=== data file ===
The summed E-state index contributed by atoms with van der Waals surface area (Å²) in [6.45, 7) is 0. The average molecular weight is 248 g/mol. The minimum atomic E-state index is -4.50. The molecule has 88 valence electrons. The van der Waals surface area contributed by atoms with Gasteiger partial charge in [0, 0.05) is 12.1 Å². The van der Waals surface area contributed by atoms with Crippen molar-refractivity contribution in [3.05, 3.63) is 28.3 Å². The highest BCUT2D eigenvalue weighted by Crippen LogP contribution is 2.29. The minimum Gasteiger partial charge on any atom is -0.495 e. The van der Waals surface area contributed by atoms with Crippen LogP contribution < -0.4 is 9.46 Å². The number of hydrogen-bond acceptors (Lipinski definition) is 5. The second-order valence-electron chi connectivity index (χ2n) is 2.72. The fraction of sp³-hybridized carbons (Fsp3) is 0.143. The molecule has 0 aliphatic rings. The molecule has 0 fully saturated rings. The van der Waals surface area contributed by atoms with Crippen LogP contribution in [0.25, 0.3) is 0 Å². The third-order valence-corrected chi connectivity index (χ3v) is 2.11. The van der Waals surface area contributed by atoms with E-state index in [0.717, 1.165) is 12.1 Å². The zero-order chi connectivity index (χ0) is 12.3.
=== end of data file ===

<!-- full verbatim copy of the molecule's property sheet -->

The summed E-state index contributed by atoms with van der Waals surface area (Å²) in [6.45, 7) is 0. The average molecular weight is 248 g/mol. The minimum atomic E-state index is -4.50. The molecule has 88 valence electrons. The van der Waals surface area contributed by atoms with Gasteiger partial charge in [0, 0.05) is 12.1 Å². The van der Waals surface area contributed by atoms with Crippen molar-refractivity contribution in [3.05, 3.63) is 28.3 Å². The highest BCUT2D eigenvalue weighted by Crippen LogP contribution is 2.29. The minimum Gasteiger partial charge on any atom is -0.495 e. The van der Waals surface area contributed by atoms with Crippen LogP contribution < -0.4 is 9.46 Å². The number of hydrogen-bond acceptors (Lipinski definition) is 5. The second-order valence-electron chi connectivity index (χ2n) is 2.72. The fraction of sp³-hybridized carbons (Fsp3) is 0.143. The molecule has 0 aliphatic rings. The molecule has 0 fully saturated rings. The van der Waals surface area contributed by atoms with Crippen LogP contribution in [0.25, 0.3) is 0 Å². The third-order valence-corrected chi connectivity index (χ3v) is 2.11. The van der Waals surface area contributed by atoms with E-state index in [0.717, 1.165) is 12.1 Å². The zero-order chi connectivity index (χ0) is 12.3.